The Sydney Opera House has revealed designs for a $202 million refurbishment of the World Heritage-listed site.
The largest works program since it opened 43 years ago includes an upgrade the acoustics, accessibility and flexibility of the the Concert Hall, transforming office space into a new Creative Learning Centre, for children and families, replacing the marque currently permanently sited on the northern terrace with a permanent function centre inside the building and removing cars from the entrance under the monumental steps, as well as upgrades to the foyer.
The NSW government is picking up the tab for the upgrades through its Cultural Infrastructure Fund. The works will be staged over the next 4.5 years.
Sydney Opera House CEO Louise Herron called her workplace a “masterpiece of human creative genius” that’s “central to our identity as Australians”.
“These renewal projects are designed to ensure the Opera House continues to evolve, welcoming and inspiring people,” she said
“So much of what the Opera House does today could not have been envisaged when it was first conceived and built.:
The upgrade to the concert hall will see it closed for 18 months, with work expected to begin in mid-2019 before the space reopens in early 2021.
The adjacent Joan Sutherland Theatre, where opera is staged, will close for seven months from May 2017, as part of $45 million in self-funded projects, which include replacing the “engine” in the Opera House’s second-largest performance space.
Here’s the video walk-through of the changes:
The Opera House’s five other performance stages, along with its food and beverage outlets, tours and on-site facilities will remain open.
Architect Jan Utzon, son of the building’s original designer Jørn Utzon, is a member of the Eminent Architects Panel (EAP) overseeing the upgrades.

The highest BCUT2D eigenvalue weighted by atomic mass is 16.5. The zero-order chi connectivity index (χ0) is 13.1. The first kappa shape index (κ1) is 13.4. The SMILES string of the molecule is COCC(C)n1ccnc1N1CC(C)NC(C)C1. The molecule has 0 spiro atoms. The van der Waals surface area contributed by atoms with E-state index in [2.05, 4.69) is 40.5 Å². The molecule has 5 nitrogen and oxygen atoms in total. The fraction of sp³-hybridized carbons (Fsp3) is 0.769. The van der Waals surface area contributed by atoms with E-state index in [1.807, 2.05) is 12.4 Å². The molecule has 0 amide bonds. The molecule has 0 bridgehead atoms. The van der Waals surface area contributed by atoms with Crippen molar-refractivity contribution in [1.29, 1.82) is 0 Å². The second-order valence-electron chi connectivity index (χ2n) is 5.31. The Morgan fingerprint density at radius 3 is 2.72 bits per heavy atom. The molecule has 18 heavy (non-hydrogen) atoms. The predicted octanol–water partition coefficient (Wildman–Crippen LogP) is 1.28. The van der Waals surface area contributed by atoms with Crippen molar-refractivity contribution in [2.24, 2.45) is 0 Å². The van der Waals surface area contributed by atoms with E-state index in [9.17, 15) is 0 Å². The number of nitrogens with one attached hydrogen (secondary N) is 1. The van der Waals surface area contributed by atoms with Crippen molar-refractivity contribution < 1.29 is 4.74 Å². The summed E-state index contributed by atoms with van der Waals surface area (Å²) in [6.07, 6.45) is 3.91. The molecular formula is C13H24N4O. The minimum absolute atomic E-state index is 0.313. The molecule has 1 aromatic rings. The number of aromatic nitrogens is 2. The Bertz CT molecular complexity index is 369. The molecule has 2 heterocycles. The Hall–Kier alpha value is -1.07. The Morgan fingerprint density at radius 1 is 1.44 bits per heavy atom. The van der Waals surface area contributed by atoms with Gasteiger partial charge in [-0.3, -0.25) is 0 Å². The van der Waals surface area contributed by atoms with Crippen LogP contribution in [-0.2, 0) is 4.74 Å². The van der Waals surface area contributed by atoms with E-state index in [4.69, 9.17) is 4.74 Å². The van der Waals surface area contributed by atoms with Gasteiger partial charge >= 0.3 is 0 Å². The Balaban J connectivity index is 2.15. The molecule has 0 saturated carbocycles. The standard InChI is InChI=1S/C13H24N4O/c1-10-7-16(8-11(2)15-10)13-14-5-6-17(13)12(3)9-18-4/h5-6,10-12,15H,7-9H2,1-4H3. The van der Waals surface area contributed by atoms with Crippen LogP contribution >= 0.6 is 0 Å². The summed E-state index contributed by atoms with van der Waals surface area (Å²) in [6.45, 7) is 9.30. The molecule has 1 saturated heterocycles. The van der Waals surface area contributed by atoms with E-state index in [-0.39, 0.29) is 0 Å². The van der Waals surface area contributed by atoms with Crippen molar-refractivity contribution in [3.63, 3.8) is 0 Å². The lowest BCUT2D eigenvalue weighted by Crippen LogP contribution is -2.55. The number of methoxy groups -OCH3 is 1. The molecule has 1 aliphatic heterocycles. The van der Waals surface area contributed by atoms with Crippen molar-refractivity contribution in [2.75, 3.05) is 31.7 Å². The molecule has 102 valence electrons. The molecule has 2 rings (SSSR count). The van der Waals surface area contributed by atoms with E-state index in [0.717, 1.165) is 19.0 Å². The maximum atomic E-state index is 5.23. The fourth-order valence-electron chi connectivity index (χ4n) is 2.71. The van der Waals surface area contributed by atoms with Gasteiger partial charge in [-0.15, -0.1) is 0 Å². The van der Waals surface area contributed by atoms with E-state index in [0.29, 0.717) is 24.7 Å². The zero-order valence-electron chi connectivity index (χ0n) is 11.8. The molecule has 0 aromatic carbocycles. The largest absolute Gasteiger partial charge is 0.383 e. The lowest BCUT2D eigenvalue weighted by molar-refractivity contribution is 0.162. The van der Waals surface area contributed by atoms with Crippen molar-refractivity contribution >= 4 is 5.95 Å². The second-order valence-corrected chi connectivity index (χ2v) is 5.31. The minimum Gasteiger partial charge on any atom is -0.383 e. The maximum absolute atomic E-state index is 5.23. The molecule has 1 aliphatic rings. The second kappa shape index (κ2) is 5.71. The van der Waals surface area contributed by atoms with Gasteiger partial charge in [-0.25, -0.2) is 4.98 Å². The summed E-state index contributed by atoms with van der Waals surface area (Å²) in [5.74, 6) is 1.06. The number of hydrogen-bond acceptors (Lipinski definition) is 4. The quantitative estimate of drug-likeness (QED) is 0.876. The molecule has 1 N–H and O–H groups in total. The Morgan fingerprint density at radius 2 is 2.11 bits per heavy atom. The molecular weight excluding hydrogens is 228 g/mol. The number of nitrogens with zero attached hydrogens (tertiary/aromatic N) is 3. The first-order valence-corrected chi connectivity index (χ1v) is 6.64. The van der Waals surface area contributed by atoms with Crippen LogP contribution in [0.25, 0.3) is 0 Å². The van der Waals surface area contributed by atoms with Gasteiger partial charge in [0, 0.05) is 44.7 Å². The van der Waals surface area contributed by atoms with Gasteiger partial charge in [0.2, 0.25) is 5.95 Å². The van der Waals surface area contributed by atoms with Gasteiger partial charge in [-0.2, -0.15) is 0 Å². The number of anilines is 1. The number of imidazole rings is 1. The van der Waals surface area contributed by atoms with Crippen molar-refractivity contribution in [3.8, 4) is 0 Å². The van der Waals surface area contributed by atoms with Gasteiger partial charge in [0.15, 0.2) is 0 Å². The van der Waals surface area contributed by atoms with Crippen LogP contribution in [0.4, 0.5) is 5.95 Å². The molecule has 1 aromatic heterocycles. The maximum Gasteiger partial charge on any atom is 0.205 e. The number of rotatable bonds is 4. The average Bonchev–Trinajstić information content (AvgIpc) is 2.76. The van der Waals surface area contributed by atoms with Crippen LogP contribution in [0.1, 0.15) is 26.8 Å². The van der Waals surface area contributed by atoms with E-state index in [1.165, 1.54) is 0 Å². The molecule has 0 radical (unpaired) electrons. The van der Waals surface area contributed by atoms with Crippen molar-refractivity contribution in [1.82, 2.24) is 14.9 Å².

“When my father was re-engaged to look into the Opera House, he realised it was necessary to look at the Opera House with new eyes,” Utzon said.
While there was a bitter falling out between the NSW government and the architect, who designed the building 60 years ago and resigned during construction in 1996, there was a reconciliation three decades later when Utzon was re-engaged to consult on the future of the Opera House in 1999. Utzon died in 2008, having never stepped inside his Australian masterpiece, but his son carries on his legacy.
“He realised times had changed and that a functioning arts centre will always need to adapt to the culture of the moment,” Jan Utzon said.
Here are some artist’s impressions of how the Opera House refurbishments will look.
The creative learning centre is for kids aged 5-18, including weekend talks, performances and programs for families
The SOH says it wants to realise Jørn Utzon’s vision for art in this space through digital art walls
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